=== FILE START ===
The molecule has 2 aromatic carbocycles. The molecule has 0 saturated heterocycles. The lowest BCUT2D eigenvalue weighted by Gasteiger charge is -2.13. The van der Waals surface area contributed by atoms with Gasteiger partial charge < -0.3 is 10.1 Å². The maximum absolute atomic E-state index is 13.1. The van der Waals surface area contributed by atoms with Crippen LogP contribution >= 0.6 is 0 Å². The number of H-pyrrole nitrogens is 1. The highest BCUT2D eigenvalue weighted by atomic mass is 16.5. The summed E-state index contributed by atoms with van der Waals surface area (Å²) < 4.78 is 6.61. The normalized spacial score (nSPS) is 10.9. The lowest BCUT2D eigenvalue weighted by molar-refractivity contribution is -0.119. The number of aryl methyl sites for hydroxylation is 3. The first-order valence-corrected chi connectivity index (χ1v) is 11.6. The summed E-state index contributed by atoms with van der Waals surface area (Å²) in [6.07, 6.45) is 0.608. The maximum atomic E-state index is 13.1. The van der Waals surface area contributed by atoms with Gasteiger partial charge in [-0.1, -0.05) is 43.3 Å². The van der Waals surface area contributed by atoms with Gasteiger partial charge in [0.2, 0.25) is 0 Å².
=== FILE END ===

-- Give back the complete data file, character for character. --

The molecule has 2 aromatic carbocycles. The molecule has 0 saturated heterocycles. The lowest BCUT2D eigenvalue weighted by Gasteiger charge is -2.13. The van der Waals surface area contributed by atoms with Gasteiger partial charge < -0.3 is 10.1 Å². The maximum absolute atomic E-state index is 13.1. The van der Waals surface area contributed by atoms with Crippen LogP contribution >= 0.6 is 0 Å². The number of H-pyrrole nitrogens is 1. The highest BCUT2D eigenvalue weighted by atomic mass is 16.5. The summed E-state index contributed by atoms with van der Waals surface area (Å²) < 4.78 is 6.61. The normalized spacial score (nSPS) is 10.9. The lowest BCUT2D eigenvalue weighted by molar-refractivity contribution is -0.119. The number of aryl methyl sites for hydroxylation is 3. The first-order valence-corrected chi connectivity index (χ1v) is 11.6. The summed E-state index contributed by atoms with van der Waals surface area (Å²) in [6.07, 6.45) is 0.608. The maximum atomic E-state index is 13.1. The van der Waals surface area contributed by atoms with Gasteiger partial charge in [-0.1, -0.05) is 43.3 Å². The van der Waals surface area contributed by atoms with Gasteiger partial charge in [0.2, 0.25) is 0 Å².